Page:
The loss and his refusal to concede have infused a renewed and dangerous millenarianism into a significant portion of his base, who believe in the necessity of Trump’s presidency with ultrareligious zeal. It makes for fertile ground for sporadic political violence: Numerous election officials and Republicans who have challenged Trump’s lies have been threatened since November.
The danger posed by even a tiny percentage of those who believe the election fraud conspiracies and are willing to take violent action is disturbing. “If just one in 100,000 of the people who voted for Trump came to that conclusion, you’d have an army of 740 domestic terrorists,” wrote Paul Waldman in the Washington Post. “How much death and chaos could they cause with a campaign of bombings and mass shootings?”
The concerns are entirely valid — but not to the exclusion of the larger, ongoing white supremacist threat.
The Center for Strategic and International Studies found that white supremacist groups were responsible for two-thirds of the 61 “terrorist plots and attacks” in the first eight months of 2020. Since 2009, the far right has been responsible for over 70 percent of extremist murders. In 2019, the FBI’s annual Hate Crime Statistics Act report recorded 7,314 hate crimes, up from 7,120 the year before. These frightening numbers have led to calls for new policies: A number of national security experts have urged Biden to take on right-wing extremism through a strategy of counterterrorist law enforcement.
While a shift away from the Trump administration’s blustering and dangerous focus on anti-fascists, leftists, and Black liberation fighters would be welcome, it would be misguided to treat the state’s law enforcement apparatus as an ally in the struggle against white supremacist violence. The intractable racism in U.S. policing is reason enough to draw this conclusion. And while certain far-right groups, like Boogaloo adherents, see an enemy in law enforcement, we should keep in mind that our enemies’ enemies are not our friends. Instead, the conflict between anti-racist anti-fascists, white supremacists, and law enforcement is rightly described by some anti-fascist theorists as a “three-way fight.”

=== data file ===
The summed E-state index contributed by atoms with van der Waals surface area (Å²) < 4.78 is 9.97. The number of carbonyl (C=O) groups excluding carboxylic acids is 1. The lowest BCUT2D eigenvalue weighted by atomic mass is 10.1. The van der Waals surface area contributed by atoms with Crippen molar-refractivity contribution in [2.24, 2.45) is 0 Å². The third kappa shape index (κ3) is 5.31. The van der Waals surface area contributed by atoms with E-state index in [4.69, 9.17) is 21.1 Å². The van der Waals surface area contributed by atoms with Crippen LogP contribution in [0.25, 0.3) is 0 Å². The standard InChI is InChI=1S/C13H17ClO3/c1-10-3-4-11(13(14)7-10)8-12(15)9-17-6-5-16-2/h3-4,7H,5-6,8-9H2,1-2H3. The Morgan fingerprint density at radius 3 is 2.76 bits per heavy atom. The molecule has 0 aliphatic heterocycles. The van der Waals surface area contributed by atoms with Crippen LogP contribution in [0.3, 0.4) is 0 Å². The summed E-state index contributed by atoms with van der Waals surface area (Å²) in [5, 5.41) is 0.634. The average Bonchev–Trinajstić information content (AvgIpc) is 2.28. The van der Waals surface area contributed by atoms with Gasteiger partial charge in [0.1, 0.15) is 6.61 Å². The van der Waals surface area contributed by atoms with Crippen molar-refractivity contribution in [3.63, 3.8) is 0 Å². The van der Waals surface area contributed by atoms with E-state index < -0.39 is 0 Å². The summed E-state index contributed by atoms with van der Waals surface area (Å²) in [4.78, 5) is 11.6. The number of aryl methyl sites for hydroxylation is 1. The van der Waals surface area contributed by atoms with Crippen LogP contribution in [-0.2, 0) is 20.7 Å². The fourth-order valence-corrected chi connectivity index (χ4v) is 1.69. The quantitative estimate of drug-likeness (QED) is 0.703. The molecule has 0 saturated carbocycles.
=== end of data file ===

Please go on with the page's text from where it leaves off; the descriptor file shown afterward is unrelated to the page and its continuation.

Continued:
It is for this reason that calls for anti-fascists and anti-racists to simply ignore the far-right rallies like the one in Washington are understandable but wrongheaded. They amount to a call to treat violent racists as a passing nuisance that will disappear under the Biden administration — a belief nearly as delusional as the conviction that Trump won the election. One need not take up the militant tactics associated with antifa to see the importance of gathering in great numbers to overwhelm a rally of white supremacists. Indeed, large numbers of counterprotesters lessen the need for physical confrontation to stop the far right from roaming the streets.
In this pandemic moment, the far right holds an advantage: Trumpian fanatics who either don’t believe in the danger of Covid-19 or don’t care about spreading it to those around them are more willing to travel from around the country to converge, as they will this week. Undue burden thus rests on local anti-fascist, anti-racist organizers. Yet this summer’s potent uprisings made clear that in every city, those who would crush white supremacy are able to gather in vast numbers in our own hometowns — and with a message of Black liberation in robust opposition to everything for which white supremacists stand.